BALTIMORE — Nationals manager Jim Riggleman fully admitted that home plate umpire Tim Tichenor had the call right when he called out Roger Bernadina on a bunt attempt to leadoff the game.
Bernadina’s right foot stepped on the plate as he bunted the ball (and then beat out the throw for what looked to be an infield single), that much was clear. Riggleman initially came out to argue because he thought his leadoff man was called out for running outside the base line. When he was informed what the true infraction was, he was even more irritated.
“I didn’t even have an argument,” Riggleman said. “I just was irritated that the call was made. The call was right but it’s a call you just never see get made… Without naming names, I know a couple of guys who’ve bunted the ball and quite often step on the plate and you don’t see it until you look at the video, but Bernie must have made it pretty obvious.”
Bernadina was aware that he might have stepped on the plate, but his focus was obviously more on getting down the line to beat the throw.
“The umpire was on top of his game,” Bernadina said. “In that moment, I was focusing on getting on base and bunting and I didn’t even realize that I stepped on the plate. He made a good call and you’ve got to move on from there.”
– Speaking of Bernadina, he had no problem with his footwork in his next at-bat when he missed a home run by just inches off the top of the tall wall in right field at Camden Yards. The most interesting thing about the hit (which was, of course, followed by two straight strikeouts to end the inning and leave him on second) was that Bernadina said later he didn’t even hit it that well. Even he was surprised to see it carry that far, especially on a day where a lot of balls were dying in the outfield early in the game.
– In my opinion, Jordan Zimmermann continues to get better each time he takes the mound. His numbers this season (2-5, 3.98) are extremely deceptive — especially his loss total. In his past two starts alone, Zimmermann has dazzled for six innings and been felled both by one mistake and a lack of run support in the seventh.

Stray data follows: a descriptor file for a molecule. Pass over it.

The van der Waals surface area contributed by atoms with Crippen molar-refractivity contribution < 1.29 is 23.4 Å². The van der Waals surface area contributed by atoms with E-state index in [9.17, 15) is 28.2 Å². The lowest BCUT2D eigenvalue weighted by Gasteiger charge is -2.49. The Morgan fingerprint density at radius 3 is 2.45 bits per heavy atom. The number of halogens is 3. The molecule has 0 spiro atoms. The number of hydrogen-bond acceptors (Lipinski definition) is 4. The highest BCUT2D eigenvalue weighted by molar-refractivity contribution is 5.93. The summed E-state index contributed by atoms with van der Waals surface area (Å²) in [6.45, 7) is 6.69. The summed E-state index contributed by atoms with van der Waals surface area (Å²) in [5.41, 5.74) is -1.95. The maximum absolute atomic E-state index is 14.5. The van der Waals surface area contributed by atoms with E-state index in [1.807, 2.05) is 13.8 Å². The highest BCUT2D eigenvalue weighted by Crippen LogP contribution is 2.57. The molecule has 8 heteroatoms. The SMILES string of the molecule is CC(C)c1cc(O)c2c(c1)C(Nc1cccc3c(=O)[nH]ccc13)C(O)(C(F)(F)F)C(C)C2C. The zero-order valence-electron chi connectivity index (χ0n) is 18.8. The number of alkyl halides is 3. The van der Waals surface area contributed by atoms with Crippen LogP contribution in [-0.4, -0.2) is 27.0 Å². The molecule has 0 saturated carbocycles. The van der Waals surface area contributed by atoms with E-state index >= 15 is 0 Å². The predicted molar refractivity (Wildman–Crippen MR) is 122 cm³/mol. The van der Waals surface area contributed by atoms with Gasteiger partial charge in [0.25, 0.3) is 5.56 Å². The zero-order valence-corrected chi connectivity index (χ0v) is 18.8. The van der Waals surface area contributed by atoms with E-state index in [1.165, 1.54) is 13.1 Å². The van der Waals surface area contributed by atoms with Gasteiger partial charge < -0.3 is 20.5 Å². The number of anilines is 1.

On Sunday his curveball, particularly, was extremely impressive. Zimmermann has generally said that when his curveball’s working his slider’s off or the other way around, but on Sunday he didn’t even need to use his slider much because the curve was so good — the “best it’s felt in a long time,” he said.
The perfect example of how good it was came in an at-bat by Orioles catcher Matt Wieters in the fourth inning. Zimmermann started Wieters off with a fastball but then dropped in an inside curve that Wieters flailed at for strike two. He followed that with a high fastball to change up the levels, threw a slider for ball two and then came back with a 78-mph curve to get Wieters swinging for the K.
Zimmermann usually runs his curve harder than that — an indication of how good a feel he had for it on Sunday — but he had both a hard and, as he called it a “get me over” curve on Sunday.
Zimmermann continues to impress as he continues to turn into the type of pitcher the Nationals hoped he would. He certainly impressed Orioles manager Buck Showalter.
“His secondary pitches were pretty impressive today,” Showalter said. “You can see why they’re so high on him. He’s got a good arm. They’ve got a lot of great arms down there.”
– Another young player Showalter was lauding after Sunday’s game was Wilson Ramos, who didn’t do all that much for the Nationals offensively as the designated hitter (walking once) but had a phenomenal night at the plate on Friday and continues to garner attention with his skill behind the plate.
A lot of attention in Sunday’s game was going to Orioles catcher Matt Wieters, who threw out two attempted base stealers in strike ‘em out, throw ‘em out situations — including catching Brian Bixler to end the game. But it’s worth mentioning that while Wieters has now caught 13 of 27 base stealers this season, the only player in the major leagues with a better percentage is Ramos, who’s caught 7 of 14.
“I love that Ramos kid,” Showalter said. “That’s about as good a young player as I’ve seen this year. He’s really impressive.”
– Nationals first baseman Adam LaRoche is getting the torn labrum in his left shoulder reexamined by a doctor in New York and will meet the team in Milwaukee on Monday. LaRoche is still not feeling pain in the shoulder when he swings — only when throwing — but feels that his strength when hitting is simply missing.
“He’s not progressing at all,” Riggleman said. “He’s getting treatment every day, he’s just sore. He’s saying it doesn’t affect his hitting but he feels like there’s a lot of balls he should be crushing and he’s just not doing that. He’s been in slumps before but this has a different feel to it and so we’re just going to get him checked out further.
“I feel bad for him because this guy makes no excuses. He’s a total professional, he’s playing great defense, the struggles he’s had at the plate he’s never taken to the field, he comes in here every day with a smile on his face every day and working hard and he’s a great teammate so I’m hoping that the news is good but we’ve got to get him checked out.”
– The Nationals road doesn’t get any easier offensively as they head to Milwaukee for a three-game set with the Brewers in a place, Miller Park, where they’ve lost the last five games they’ve played — and they get to face Zack Greinke in the series finale on Wednesday.